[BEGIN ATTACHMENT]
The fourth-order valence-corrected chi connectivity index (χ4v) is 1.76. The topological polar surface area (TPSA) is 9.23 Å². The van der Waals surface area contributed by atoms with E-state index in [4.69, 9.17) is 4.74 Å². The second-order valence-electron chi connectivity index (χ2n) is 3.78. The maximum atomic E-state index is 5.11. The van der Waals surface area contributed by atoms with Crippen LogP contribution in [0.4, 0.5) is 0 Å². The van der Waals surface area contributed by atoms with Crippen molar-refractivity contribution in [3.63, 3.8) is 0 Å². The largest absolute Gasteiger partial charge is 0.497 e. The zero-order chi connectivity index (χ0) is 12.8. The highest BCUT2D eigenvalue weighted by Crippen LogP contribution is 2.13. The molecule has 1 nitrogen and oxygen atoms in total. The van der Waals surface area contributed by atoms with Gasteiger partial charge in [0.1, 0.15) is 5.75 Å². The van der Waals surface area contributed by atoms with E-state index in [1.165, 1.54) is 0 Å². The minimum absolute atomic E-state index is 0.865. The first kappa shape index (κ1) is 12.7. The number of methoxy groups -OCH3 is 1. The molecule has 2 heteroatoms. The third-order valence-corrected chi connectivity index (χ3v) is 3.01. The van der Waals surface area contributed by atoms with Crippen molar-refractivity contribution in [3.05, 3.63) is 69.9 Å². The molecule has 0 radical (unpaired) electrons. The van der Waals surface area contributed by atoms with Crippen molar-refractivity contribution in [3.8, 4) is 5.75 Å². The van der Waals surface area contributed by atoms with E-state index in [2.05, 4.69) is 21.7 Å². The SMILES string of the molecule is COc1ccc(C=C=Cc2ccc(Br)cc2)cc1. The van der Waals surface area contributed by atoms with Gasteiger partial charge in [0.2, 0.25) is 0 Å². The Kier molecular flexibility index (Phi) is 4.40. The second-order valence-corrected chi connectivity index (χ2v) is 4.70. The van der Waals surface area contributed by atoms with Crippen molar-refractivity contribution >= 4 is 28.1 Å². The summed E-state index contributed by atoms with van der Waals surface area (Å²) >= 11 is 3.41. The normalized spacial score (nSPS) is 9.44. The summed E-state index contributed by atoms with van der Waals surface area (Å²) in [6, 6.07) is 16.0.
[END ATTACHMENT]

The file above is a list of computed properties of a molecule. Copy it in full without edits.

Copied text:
The fourth-order valence-corrected chi connectivity index (χ4v) is 1.76. The topological polar surface area (TPSA) is 9.23 Å². The van der Waals surface area contributed by atoms with E-state index in [4.69, 9.17) is 4.74 Å². The second-order valence-electron chi connectivity index (χ2n) is 3.78. The maximum atomic E-state index is 5.11. The van der Waals surface area contributed by atoms with Crippen LogP contribution in [0.4, 0.5) is 0 Å². The van der Waals surface area contributed by atoms with Crippen molar-refractivity contribution in [3.63, 3.8) is 0 Å². The largest absolute Gasteiger partial charge is 0.497 e. The zero-order chi connectivity index (χ0) is 12.8. The highest BCUT2D eigenvalue weighted by Crippen LogP contribution is 2.13. The molecule has 1 nitrogen and oxygen atoms in total. The van der Waals surface area contributed by atoms with Gasteiger partial charge in [0.1, 0.15) is 5.75 Å². The van der Waals surface area contributed by atoms with E-state index in [1.165, 1.54) is 0 Å². The minimum absolute atomic E-state index is 0.865. The first kappa shape index (κ1) is 12.7. The number of methoxy groups -OCH3 is 1. The molecule has 2 heteroatoms. The third-order valence-corrected chi connectivity index (χ3v) is 3.01. The van der Waals surface area contributed by atoms with Crippen molar-refractivity contribution in [3.05, 3.63) is 69.9 Å². The molecule has 0 radical (unpaired) electrons. The van der Waals surface area contributed by atoms with Crippen molar-refractivity contribution in [3.8, 4) is 5.75 Å². The van der Waals surface area contributed by atoms with E-state index in [2.05, 4.69) is 21.7 Å². The SMILES string of the molecule is COc1ccc(C=C=Cc2ccc(Br)cc2)cc1. The van der Waals surface area contributed by atoms with Gasteiger partial charge in [0.2, 0.25) is 0 Å². The Kier molecular flexibility index (Phi) is 4.40. The second-order valence-corrected chi connectivity index (χ2v) is 4.70. The van der Waals surface area contributed by atoms with Crippen molar-refractivity contribution >= 4 is 28.1 Å². The summed E-state index contributed by atoms with van der Waals surface area (Å²) >= 11 is 3.41. The normalized spacial score (nSPS) is 9.44. The summed E-state index contributed by atoms with van der Waals surface area (Å²) in [6, 6.07) is 16.0.